University student leaders will only hold office for a term of one year and will be eligible for one more if a Bill before Parliament is passed and assented to by the President.
The move will bar perennial leaders like Paul Ongili alias Babu Owino, who has been at the helm of Student Organisation of Nairobi University (Sonu) since 2010.
The Universities (Amendment) Bill, which is backed by the government, has been tabled in the National Assembly by Majority Leader Aden Duale.
Also, it takes away power of students to elect their leaders directly, which will now be done through an electoral colleges system.
The students council will be governed by a chairperson, vice-chairperson, who must be of opposite gender from the chairperson, a treasurer and secretary-general, who will be the secretary to the council.
“For the purpose of conducting the election of the members of the students council, the student association shall constitute itself into electoral colleges based on either academic departments, school or faculties,” the Bill says.
The students from each department, school or faculty in the university will elect three representatives, of whom at least one must be of opposite gender from amongst persons who are not candidates.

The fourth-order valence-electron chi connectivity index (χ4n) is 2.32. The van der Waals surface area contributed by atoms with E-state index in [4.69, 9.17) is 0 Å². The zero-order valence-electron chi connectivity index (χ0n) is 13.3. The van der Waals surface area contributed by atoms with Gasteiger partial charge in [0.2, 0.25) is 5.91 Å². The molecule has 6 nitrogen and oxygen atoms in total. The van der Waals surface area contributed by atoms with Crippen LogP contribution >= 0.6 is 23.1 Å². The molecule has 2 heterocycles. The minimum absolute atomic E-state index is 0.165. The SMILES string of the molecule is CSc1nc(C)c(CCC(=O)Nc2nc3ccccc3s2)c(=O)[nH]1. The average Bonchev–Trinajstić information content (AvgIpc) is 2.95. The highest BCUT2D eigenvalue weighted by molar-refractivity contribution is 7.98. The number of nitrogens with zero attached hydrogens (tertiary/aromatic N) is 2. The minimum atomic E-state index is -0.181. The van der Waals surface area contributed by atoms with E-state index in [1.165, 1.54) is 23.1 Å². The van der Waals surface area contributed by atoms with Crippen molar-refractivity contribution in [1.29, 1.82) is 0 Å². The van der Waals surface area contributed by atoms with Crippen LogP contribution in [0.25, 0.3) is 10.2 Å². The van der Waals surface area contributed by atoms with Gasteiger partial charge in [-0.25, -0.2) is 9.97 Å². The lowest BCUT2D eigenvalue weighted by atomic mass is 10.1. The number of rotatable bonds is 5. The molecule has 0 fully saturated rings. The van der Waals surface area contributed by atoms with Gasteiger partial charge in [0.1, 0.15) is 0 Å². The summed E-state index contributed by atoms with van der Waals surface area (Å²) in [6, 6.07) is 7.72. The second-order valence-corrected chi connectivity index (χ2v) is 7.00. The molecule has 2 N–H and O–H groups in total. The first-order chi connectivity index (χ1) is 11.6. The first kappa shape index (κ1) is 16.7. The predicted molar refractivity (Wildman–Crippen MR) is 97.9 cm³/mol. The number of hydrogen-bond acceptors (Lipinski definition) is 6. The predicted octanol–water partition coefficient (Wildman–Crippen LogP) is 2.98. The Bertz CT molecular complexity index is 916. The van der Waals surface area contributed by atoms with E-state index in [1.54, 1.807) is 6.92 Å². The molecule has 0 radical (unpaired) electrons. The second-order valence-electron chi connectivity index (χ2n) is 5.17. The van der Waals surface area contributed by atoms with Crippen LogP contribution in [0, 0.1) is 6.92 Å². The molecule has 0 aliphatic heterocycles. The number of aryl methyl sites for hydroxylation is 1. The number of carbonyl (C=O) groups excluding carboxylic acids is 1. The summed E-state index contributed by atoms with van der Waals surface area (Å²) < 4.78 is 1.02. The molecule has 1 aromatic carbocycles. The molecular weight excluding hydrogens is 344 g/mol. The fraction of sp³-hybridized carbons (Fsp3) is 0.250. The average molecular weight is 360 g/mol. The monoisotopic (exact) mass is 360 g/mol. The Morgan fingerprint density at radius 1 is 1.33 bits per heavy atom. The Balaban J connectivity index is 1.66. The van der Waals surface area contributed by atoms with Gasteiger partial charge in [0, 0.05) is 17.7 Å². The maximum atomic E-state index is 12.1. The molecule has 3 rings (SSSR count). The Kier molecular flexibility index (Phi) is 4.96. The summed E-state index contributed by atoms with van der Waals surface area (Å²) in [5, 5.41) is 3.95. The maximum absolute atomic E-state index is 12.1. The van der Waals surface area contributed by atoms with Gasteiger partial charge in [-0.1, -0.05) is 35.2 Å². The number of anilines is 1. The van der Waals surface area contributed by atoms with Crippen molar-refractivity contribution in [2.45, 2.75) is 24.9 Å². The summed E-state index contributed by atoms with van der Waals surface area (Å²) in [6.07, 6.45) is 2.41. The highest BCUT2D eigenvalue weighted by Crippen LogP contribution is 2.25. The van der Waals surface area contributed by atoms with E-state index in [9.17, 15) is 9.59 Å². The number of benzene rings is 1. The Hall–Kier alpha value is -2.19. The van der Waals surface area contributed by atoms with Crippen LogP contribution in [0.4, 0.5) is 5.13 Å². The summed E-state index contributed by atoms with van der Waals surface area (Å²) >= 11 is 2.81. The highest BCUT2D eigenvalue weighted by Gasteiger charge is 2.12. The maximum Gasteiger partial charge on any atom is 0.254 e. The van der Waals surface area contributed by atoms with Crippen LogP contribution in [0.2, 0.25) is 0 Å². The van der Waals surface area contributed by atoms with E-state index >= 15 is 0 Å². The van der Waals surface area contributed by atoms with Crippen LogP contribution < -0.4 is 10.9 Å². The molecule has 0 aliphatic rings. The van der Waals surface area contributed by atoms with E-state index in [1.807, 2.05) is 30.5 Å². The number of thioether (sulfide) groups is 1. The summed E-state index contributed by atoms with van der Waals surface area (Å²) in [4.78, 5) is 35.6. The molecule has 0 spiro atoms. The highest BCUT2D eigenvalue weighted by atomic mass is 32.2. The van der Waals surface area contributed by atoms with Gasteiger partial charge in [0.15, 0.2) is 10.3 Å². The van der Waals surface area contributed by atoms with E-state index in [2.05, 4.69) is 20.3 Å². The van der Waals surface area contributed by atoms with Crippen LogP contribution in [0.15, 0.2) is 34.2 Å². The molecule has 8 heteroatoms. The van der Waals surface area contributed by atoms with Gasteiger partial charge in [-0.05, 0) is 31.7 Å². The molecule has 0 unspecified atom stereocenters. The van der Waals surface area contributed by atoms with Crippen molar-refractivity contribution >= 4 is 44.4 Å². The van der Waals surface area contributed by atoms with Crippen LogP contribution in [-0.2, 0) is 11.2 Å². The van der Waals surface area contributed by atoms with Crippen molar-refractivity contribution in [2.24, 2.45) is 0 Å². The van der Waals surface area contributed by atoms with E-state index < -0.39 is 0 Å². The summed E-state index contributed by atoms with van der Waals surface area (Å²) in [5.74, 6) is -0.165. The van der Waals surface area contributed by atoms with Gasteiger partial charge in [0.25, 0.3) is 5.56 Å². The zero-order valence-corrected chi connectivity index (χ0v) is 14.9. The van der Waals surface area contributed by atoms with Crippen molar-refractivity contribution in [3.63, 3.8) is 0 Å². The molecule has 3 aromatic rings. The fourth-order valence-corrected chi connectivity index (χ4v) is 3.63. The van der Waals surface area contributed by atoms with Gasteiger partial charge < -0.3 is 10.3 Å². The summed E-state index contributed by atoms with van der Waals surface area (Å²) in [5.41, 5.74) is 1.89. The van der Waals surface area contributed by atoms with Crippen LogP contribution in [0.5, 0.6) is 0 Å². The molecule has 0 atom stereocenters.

The students’ elections have always been marred with chaos. For instance, two students died at Cooperative University College in February while campaigning.
At the same time, the Bill is seeking to take away the mandate of admitting students into public universities and colleges from Kenya Universities and Colleges Central Placement Service (KUCCPS), a state agency, and place it on respective universities and colleges.
Kuccps will now only develop career guidance programmes.
“The admission and placement of students to universities or colleges shall vest in the respective universities or colleges,” the Bill states.
Kuccps, which replaced the Joint Admission Board, is a creation of Universities Act 2012.
It is tasked with coordinating and placement of students in public universities and colleges and ensuring fairness, equity and openness.
In January, the Commission for University Education (CUE) revoked five doctorate of philosophy degrees awarded to students of Kisii University in 2014.
CUE also said it does not recognise the degrees of two students who were irregularly admitted into masters degree programmes at the institution from other local universities.
“Student admissions were highly irregular based on a postgraduate credit transfer policy that is not provided for in either the Kisii University Statutes or the Universities Standards and Guidelines, 2014,” said Henry Thairu, the chairman.
The Bill will also empower the President, on the recommendation of the Cabinet Secretary after receiving approval from CUE, to revoke a charter.
The cabinet secretary for Education will also have power to alter a charter.
SOURCE>>> DAILY NATION